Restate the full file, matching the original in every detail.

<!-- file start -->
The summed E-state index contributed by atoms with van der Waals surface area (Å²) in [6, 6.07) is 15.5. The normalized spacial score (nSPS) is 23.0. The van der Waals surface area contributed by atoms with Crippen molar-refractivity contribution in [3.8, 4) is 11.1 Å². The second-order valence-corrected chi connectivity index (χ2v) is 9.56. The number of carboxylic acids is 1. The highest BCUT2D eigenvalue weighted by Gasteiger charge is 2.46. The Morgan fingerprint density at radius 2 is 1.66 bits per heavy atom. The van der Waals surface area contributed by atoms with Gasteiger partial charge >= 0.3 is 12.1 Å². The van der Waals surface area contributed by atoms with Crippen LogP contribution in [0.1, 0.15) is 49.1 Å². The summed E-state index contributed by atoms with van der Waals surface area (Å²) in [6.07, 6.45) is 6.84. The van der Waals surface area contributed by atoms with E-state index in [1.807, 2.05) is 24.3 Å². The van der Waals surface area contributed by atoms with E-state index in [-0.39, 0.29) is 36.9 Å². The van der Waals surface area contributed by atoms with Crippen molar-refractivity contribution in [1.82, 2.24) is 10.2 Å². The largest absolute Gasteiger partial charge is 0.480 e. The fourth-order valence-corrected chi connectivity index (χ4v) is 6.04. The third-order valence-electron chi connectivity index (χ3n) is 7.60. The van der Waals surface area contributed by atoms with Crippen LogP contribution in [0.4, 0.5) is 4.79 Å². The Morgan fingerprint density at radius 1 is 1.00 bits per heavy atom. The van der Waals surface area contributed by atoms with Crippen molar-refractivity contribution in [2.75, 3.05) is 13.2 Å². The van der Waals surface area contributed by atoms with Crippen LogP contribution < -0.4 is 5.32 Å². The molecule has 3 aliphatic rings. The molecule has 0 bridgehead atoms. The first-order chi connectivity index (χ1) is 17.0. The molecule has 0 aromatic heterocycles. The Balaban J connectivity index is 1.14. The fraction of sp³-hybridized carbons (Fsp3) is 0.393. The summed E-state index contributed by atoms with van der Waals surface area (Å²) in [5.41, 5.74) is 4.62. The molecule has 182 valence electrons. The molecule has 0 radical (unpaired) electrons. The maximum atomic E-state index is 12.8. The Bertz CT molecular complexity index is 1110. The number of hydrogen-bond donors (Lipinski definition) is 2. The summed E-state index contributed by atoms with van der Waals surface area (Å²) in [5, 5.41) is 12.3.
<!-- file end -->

The summed E-state index contributed by atoms with van der Waals surface area (Å²) in [6, 6.07) is 15.5. The normalized spacial score (nSPS) is 23.0. The van der Waals surface area contributed by atoms with Crippen molar-refractivity contribution in [3.8, 4) is 11.1 Å². The second-order valence-corrected chi connectivity index (χ2v) is 9.56. The number of carboxylic acids is 1. The highest BCUT2D eigenvalue weighted by Gasteiger charge is 2.46. The Morgan fingerprint density at radius 2 is 1.66 bits per heavy atom. The van der Waals surface area contributed by atoms with Gasteiger partial charge >= 0.3 is 12.1 Å². The van der Waals surface area contributed by atoms with Crippen LogP contribution in [0.1, 0.15) is 49.1 Å². The summed E-state index contributed by atoms with van der Waals surface area (Å²) in [6.07, 6.45) is 6.84. The van der Waals surface area contributed by atoms with E-state index in [1.807, 2.05) is 24.3 Å². The van der Waals surface area contributed by atoms with E-state index in [-0.39, 0.29) is 36.9 Å². The van der Waals surface area contributed by atoms with Crippen molar-refractivity contribution in [1.82, 2.24) is 10.2 Å². The largest absolute Gasteiger partial charge is 0.480 e. The fourth-order valence-corrected chi connectivity index (χ4v) is 6.04. The third-order valence-electron chi connectivity index (χ3n) is 7.60. The van der Waals surface area contributed by atoms with Crippen LogP contribution in [0.4, 0.5) is 4.79 Å². The Morgan fingerprint density at radius 1 is 1.00 bits per heavy atom. The van der Waals surface area contributed by atoms with Crippen molar-refractivity contribution in [2.75, 3.05) is 13.2 Å². The van der Waals surface area contributed by atoms with Crippen LogP contribution < -0.4 is 5.32 Å². The molecule has 3 aliphatic rings. The molecule has 0 bridgehead atoms. The first-order chi connectivity index (χ1) is 17.0. The molecule has 0 aromatic heterocycles. The Balaban J connectivity index is 1.14. The fraction of sp³-hybridized carbons (Fsp3) is 0.393. The summed E-state index contributed by atoms with van der Waals surface area (Å²) in [5.41, 5.74) is 4.62. The molecule has 182 valence electrons. The molecule has 0 radical (unpaired) electrons. The maximum atomic E-state index is 12.8. The Bertz CT molecular complexity index is 1110. The number of hydrogen-bond donors (Lipinski definition) is 2. The summed E-state index contributed by atoms with van der Waals surface area (Å²) in [5, 5.41) is 12.3.